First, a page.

Sheriff Cousins Needs A New Approach to Opiod Addiction

By: Jerry Robito – July, 2015

opioidWorking in corrections for over thirty-four years, I have seen countless inmates return to jail for opiate addiction related crimes. The problem today is how little is being done to rehabilitate these inmates in hopes of them becoming successful upon their release back into the cities and towns of Essex County.

The major focus should be on the inmates that are homeless and have no family support. These are the inmates that over the years have made it very clear that they are not looking forward to their release from jail, simply because they have no place to go. These inmates should be enrolled in the drug and alcohol program at the Middleton Jail. Only after successfully completing these programs, could they be eligible for the pre-release facility known as “The Farm” in Lawrence.
Obviously jails are overcrowded and there is a need for halfway houses to reduce the amount of overcrowding, but halfway houses should be for inmates that have no family or place to go.

I personally know several inmates that have supportive families with suitable residence that would gladly welcome them to live at home on electronic monitoring while serving the remainder of their sentence. These inmates’ work release paychecks can be placed in a savings account for after they have completed their sentence. With this money, they can get back on their feet, rent an apartment, and/or purchase a vehicle so that they can continue to work. The current practice by professional corrections staff of sending inmates out unsupervised on an electronic monitoring program to halfway houses that are located in drug infested neighborhoods such as the one on the corner of Oxford and Lowell Streets in Lawrence is not conducive to opiate rehabilitation. Recently, I was informed by a state parole officer that she pulled all of her parolees out of this halfway house due to the lack of supervision, as well as crime and drugs in the neighborhood.

I find it extremely unfortunate that inmates with family support are forced to go to these halfway houses that are owned by friends and contributors of Sheriff Cousins. These inmates have to pay rent to live there, and they receive no services other than transportation to and from work. After paying rent to live in these houses owned by Sheriff Cousins’ friends, they have no money left over to help get them on their feet in order to be independent and productive members of society.

I recently heard a story that was very disturbing. One of Sheriff Cousins’ friends who owns a restaurant in Newburyport, suddenly decided he wanted to open a halfway house in Haverhill. This individual has no experience in the field of corrections, but does have a very successful restaurant.

My question is, are these the type of people we as citizens of Essex County want running halfway houses that house inmates in an attempt to reduce recidivism? As a result of inmates living in halfway houses that are unsupervised by corrections professionals, the cycle of crime and addiction continues once they are released. Sheriff Cousins talks about detox beds to help with the recovery process, yet he allows inmates to work in restaurants that serve alcohol, another practice which is not conducive for rehabilitation. As recently as last month, a female inmate was rushed to the hospital in an ambulance as a result of becoming highly intoxicated at a restaurant in Newburyport that is owned by a friend and contributor of Sheriff Cousins.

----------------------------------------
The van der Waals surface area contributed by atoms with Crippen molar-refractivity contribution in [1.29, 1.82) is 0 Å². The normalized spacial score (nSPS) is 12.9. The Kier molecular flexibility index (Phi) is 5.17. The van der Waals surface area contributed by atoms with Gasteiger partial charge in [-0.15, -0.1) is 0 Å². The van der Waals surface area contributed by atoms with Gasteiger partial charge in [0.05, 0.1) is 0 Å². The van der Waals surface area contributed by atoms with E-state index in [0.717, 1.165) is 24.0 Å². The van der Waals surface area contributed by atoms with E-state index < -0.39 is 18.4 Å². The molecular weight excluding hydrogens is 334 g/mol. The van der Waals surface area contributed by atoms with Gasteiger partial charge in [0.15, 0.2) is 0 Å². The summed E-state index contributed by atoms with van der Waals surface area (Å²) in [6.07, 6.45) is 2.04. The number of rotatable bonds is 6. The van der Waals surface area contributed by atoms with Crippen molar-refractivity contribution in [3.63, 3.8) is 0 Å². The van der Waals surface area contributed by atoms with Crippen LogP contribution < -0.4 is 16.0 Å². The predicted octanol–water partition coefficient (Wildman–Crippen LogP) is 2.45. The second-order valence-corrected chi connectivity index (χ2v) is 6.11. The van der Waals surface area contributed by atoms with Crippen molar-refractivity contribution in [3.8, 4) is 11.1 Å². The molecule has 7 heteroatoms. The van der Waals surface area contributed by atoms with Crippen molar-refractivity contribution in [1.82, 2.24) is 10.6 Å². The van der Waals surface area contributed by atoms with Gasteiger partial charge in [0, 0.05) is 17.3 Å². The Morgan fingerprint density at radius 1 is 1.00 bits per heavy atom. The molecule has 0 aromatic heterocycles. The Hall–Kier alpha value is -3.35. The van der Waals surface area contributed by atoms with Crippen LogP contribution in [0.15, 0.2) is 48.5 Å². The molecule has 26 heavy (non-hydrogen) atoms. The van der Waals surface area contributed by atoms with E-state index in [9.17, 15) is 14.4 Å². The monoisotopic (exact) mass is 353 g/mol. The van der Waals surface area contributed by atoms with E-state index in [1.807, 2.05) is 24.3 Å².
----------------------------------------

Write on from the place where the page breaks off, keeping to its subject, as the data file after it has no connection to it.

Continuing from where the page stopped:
The Essex County Sheriff’s Department needs new approaches in treating and guiding inmates with opiate and alcohol addictions once released. The Angel Program adopted by the Gloucester Police, as well as community anti-drug groups such as #TakingHaverhillBack, is a perfect example of a program that offers help without judgment. Referring inmates to these programs once they are released from jail is an important step in trying to reduce a former inmate from falling back into addiction and crime.

The most interesting aspect of working in corrections is that there is always something new to try in an attempt to reduce recidivism and improve safety for inmates, staff, and the public. The recent escape in Upstate New York should be a real eye opener to all corrections’ facilities throughout the country. This incident proves that if people who do not have the proper experience and/or training are interacting with inmates, the results can be extremely negative and often dangerous results.

ROBITO-headJerry Robito is a retired deputy superintendent for the Essex County Sheriff’s Office and was in charge of both the Middleton House of Corrections and the Lawrence CAC also known as “the Farm”. He is a candidate for Sheriff in the 2016 elections against incumbent Frank Cousins.